New statewide initiative focuses on making the state’s next century more innovative, sustainable and equitable.
NIH-funded grants will aid interventions that improve antiretroviral medication usage.
The NIH-funded project aims to increase COVID-19 testing access and uptake for underserved and vulnerable populations.
The NIH-funded project aims to prevent infection among high-risk transgender women who face barriers to in-person interventions.
The Worker Equity Initiative will explore how government agencies and their partners help workers thrive in quality careers.
Courses will pair social justice teaching with community engagement and instruction in data literacy, statistics and computational research methods.
The project is supported by a $3.65 million grant from the Andrew W. Mellon Foundation.
The financial awards will cover research and planning for “Pacific Standard Time” projects, which will debut in 2024.
The grant comes from the National Institutes of Health to the UCLA branch of the International Maternal Pediatric Adolescent AIDS Clinical Trials Network.
Spanning medicine, math and nanomaterials, support for campus scientific studies has grown almost 40% in five years.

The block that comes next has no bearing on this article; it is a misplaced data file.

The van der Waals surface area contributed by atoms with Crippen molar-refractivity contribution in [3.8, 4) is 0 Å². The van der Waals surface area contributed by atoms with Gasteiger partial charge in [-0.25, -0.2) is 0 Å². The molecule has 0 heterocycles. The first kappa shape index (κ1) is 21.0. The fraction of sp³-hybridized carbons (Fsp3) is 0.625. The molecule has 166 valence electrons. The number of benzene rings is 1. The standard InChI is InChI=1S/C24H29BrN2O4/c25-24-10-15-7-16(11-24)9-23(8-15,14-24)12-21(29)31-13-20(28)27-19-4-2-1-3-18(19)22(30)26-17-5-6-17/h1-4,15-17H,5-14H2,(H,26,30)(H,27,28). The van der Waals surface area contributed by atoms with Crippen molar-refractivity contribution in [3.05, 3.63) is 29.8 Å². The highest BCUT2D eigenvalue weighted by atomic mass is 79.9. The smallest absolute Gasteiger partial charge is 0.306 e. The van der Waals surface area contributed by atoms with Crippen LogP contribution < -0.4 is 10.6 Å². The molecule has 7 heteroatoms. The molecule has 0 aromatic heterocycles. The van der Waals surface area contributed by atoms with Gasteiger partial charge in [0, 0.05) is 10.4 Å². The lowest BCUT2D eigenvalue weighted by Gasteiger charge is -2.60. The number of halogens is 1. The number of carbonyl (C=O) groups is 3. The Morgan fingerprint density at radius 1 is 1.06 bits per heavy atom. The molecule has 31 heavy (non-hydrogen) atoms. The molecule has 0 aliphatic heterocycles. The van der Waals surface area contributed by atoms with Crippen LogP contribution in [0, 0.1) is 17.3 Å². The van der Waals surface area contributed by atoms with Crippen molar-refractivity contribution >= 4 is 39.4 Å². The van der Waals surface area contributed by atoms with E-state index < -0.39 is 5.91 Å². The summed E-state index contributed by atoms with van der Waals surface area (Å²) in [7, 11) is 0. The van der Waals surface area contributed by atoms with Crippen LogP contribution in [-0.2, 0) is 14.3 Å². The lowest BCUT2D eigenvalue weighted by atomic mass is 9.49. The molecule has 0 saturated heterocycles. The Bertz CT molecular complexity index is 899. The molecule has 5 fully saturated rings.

The new partnership will help grow startup companies based on novel aerospace technologies developed at UCLA and elsewhere.
The grant to the UCLA Center for Critical Internet Inquiry comes from the Australia-based Minderoo Foundation.
The center, funded by a $1.8 million NSF grant, will develop the fundamental chemistry needed to prepare synthetic plastics in a novel way.
Ninez Ponce and Michael Rodriguez will investigate risk factors for gun suicide and urban gun violence.
Through the institute, mathematicians work collaboratively with a broad range of scholars to address today's biggest scientific challenges.
The collaboration aims to advance the use of microbes for sustainable production of new plastics.
Researchers will work to create super-powerful computers that harness the mysterious behavior of particles at the subatomic level.
Two members of the UCLA Broad Stem Cell Research Center have received a grant for work that could be helpful in developing a vaccine.
Researchers will focus on an immunotherapy known as CAR T, which uses genetically modified stem cells to target and destroy the virus.
UCLA Fielding School of Public Health professor Marc Suchard will co-lead the effort, which has received funding from the National Institutes of Health.
The award from the National Cancer Institute will fund a series of collaborative research projects over five years at UCLA.
A team led by Andrea Bertozzi and Mason Porter will use mathematical modeling to provide insights to those developing strategies to mitigate the disease’s spread.
Participants have interned at the Metropolitan Museum of Art, the Autry Museum and the Smithsonian American Art Museum.
The NIH awarded $27.2 million to UCLA to lead the new phase of an effort to enhance diversity in the biomedical workforce.
Funds from California’s stem cell agency will support research on a blinding eye disease, cancer and an immune disorder.